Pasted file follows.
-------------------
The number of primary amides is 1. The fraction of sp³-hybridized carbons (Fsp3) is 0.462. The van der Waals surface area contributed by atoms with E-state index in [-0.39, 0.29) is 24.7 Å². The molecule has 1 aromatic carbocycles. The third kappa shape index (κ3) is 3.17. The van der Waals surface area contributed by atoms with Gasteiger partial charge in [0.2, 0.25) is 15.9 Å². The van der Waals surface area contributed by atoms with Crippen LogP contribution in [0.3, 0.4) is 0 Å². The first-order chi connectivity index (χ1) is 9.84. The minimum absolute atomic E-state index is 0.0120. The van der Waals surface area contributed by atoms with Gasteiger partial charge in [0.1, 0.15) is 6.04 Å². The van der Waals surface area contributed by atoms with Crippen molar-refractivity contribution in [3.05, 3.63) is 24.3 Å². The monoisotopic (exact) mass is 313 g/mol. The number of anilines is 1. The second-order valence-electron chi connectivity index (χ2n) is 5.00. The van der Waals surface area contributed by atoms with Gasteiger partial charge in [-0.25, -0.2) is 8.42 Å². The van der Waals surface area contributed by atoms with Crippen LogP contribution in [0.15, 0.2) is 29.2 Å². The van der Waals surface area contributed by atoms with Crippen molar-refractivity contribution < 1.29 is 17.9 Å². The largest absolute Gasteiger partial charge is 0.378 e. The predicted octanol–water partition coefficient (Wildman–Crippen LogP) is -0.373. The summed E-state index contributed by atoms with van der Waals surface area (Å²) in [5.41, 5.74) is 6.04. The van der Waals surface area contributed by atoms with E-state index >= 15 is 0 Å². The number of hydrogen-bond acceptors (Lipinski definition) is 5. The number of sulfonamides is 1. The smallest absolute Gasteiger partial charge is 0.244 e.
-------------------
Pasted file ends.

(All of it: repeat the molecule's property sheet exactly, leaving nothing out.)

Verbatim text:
The number of primary amides is 1. The fraction of sp³-hybridized carbons (Fsp3) is 0.462. The van der Waals surface area contributed by atoms with E-state index in [-0.39, 0.29) is 24.7 Å². The molecule has 1 aromatic carbocycles. The third kappa shape index (κ3) is 3.17. The van der Waals surface area contributed by atoms with Gasteiger partial charge in [0.2, 0.25) is 15.9 Å². The van der Waals surface area contributed by atoms with Crippen LogP contribution in [0.3, 0.4) is 0 Å². The first-order chi connectivity index (χ1) is 9.84. The minimum absolute atomic E-state index is 0.0120. The van der Waals surface area contributed by atoms with Gasteiger partial charge in [0.1, 0.15) is 6.04 Å². The van der Waals surface area contributed by atoms with Crippen molar-refractivity contribution in [3.05, 3.63) is 24.3 Å². The monoisotopic (exact) mass is 313 g/mol. The number of anilines is 1. The second-order valence-electron chi connectivity index (χ2n) is 5.00. The van der Waals surface area contributed by atoms with Gasteiger partial charge in [-0.25, -0.2) is 8.42 Å². The van der Waals surface area contributed by atoms with Crippen LogP contribution in [0.15, 0.2) is 29.2 Å². The van der Waals surface area contributed by atoms with Crippen molar-refractivity contribution < 1.29 is 17.9 Å². The largest absolute Gasteiger partial charge is 0.378 e. The predicted octanol–water partition coefficient (Wildman–Crippen LogP) is -0.373. The summed E-state index contributed by atoms with van der Waals surface area (Å²) in [5.41, 5.74) is 6.04. The van der Waals surface area contributed by atoms with E-state index >= 15 is 0 Å². The number of hydrogen-bond acceptors (Lipinski definition) is 5. The number of sulfonamides is 1. The smallest absolute Gasteiger partial charge is 0.244 e.